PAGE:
- download one of the snapshot-files (preferably the newest one) above into this folder
- unpack the snapshot file: 'unzip '
- the folders deleted above are now replaced by the ones from the snapshot
- restart your wallet and/or daemon
4- On this step you should be fully synced and on the right chain. Using the debug screen or pivx-cli, use the command
to output your spork status. Have a look at spork 16 and make sure the value is
(now 1609459199). If it is, go ahead and start staking.
If you are having trouble getting the correct value for spork 16, try adding nodes to your pivx.conf file that are protocol 70912. A list of 70912 nodes can be found at http://www.presstab.pw/phpexplorePIVX/nodes.php
. This can be done from the debug menu or with pivx-cli by saying
addnode 220.127.116.11 add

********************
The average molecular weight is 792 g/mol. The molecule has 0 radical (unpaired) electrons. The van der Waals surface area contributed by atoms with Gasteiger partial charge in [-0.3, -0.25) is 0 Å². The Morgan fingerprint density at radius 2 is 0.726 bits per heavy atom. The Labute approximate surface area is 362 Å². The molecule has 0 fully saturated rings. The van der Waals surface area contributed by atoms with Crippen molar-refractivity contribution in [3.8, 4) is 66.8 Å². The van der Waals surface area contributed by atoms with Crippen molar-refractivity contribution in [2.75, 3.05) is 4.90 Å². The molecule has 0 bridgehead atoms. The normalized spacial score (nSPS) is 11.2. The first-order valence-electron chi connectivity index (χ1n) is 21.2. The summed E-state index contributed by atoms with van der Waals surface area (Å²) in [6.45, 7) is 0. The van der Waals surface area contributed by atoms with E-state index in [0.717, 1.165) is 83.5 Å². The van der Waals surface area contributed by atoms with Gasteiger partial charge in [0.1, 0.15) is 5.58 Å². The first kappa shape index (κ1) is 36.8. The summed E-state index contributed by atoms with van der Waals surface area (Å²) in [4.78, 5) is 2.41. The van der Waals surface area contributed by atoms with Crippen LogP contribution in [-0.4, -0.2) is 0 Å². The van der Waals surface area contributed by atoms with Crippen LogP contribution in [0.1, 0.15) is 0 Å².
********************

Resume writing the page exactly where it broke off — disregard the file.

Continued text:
libzerocoin Exploit Fix zPIV relies on a 3rd party library called libzerocoin. All currencies that utilize the zerocoin protocol use libzerocoin, and many of those currencies have been exposed to an exploit which allowed for the creation of multiple zero-knowledge spending proofs for one single zerocoin mint. The PIVX developers were able properly identify the exploit, track down any fraudulent spending proofs, link the fraudulent spending proofs with their one valid proof that they were mutated from, and remove any mints from the accumulators that were derived from the invalid spends.